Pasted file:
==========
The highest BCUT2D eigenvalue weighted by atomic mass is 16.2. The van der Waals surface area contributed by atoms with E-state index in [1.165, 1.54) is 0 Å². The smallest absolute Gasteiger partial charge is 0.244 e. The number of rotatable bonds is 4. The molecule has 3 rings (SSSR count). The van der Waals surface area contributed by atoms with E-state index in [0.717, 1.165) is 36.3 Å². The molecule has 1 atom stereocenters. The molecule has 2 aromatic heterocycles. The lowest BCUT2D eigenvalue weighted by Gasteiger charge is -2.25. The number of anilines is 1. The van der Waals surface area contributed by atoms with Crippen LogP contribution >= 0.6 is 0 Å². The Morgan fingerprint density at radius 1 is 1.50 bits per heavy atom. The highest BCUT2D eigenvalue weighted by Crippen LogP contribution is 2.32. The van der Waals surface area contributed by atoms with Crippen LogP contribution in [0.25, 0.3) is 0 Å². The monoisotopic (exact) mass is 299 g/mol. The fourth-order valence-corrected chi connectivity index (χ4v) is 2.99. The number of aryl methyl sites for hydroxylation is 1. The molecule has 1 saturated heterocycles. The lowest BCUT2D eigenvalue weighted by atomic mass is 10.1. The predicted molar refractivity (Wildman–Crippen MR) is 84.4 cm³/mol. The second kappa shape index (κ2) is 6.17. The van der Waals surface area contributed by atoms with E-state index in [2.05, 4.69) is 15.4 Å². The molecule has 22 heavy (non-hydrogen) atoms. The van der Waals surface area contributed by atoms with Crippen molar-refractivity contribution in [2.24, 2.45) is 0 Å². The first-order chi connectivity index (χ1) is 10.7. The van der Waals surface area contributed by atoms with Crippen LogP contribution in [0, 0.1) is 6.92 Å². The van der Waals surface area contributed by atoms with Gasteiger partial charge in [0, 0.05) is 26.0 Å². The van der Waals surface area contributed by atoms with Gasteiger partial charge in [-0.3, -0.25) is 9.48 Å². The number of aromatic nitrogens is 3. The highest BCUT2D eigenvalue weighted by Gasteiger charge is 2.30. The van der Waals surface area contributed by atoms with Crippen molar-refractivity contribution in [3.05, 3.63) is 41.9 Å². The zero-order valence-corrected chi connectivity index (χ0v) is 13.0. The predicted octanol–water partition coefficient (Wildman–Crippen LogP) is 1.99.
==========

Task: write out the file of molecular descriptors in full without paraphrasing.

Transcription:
The highest BCUT2D eigenvalue weighted by atomic mass is 16.2. The van der Waals surface area contributed by atoms with E-state index in [1.165, 1.54) is 0 Å². The smallest absolute Gasteiger partial charge is 0.244 e. The number of rotatable bonds is 4. The molecule has 3 rings (SSSR count). The van der Waals surface area contributed by atoms with E-state index in [0.717, 1.165) is 36.3 Å². The molecule has 1 atom stereocenters. The molecule has 2 aromatic heterocycles. The lowest BCUT2D eigenvalue weighted by Gasteiger charge is -2.25. The number of anilines is 1. The van der Waals surface area contributed by atoms with Crippen LogP contribution >= 0.6 is 0 Å². The Morgan fingerprint density at radius 1 is 1.50 bits per heavy atom. The highest BCUT2D eigenvalue weighted by Crippen LogP contribution is 2.32. The van der Waals surface area contributed by atoms with Crippen LogP contribution in [0.25, 0.3) is 0 Å². The monoisotopic (exact) mass is 299 g/mol. The fourth-order valence-corrected chi connectivity index (χ4v) is 2.99. The number of aryl methyl sites for hydroxylation is 1. The molecule has 1 saturated heterocycles. The lowest BCUT2D eigenvalue weighted by atomic mass is 10.1. The predicted molar refractivity (Wildman–Crippen MR) is 84.4 cm³/mol. The second kappa shape index (κ2) is 6.17. The van der Waals surface area contributed by atoms with E-state index in [2.05, 4.69) is 15.4 Å². The molecule has 22 heavy (non-hydrogen) atoms. The van der Waals surface area contributed by atoms with Crippen molar-refractivity contribution in [2.24, 2.45) is 0 Å². The first-order chi connectivity index (χ1) is 10.7. The van der Waals surface area contributed by atoms with Crippen LogP contribution in [0, 0.1) is 6.92 Å². The van der Waals surface area contributed by atoms with Gasteiger partial charge in [0, 0.05) is 26.0 Å². The van der Waals surface area contributed by atoms with Gasteiger partial charge in [-0.3, -0.25) is 9.48 Å². The number of aromatic nitrogens is 3. The highest BCUT2D eigenvalue weighted by Gasteiger charge is 2.30. The van der Waals surface area contributed by atoms with Crippen molar-refractivity contribution in [3.05, 3.63) is 41.9 Å². The zero-order valence-corrected chi connectivity index (χ0v) is 13.0. The predicted octanol–water partition coefficient (Wildman–Crippen LogP) is 1.99.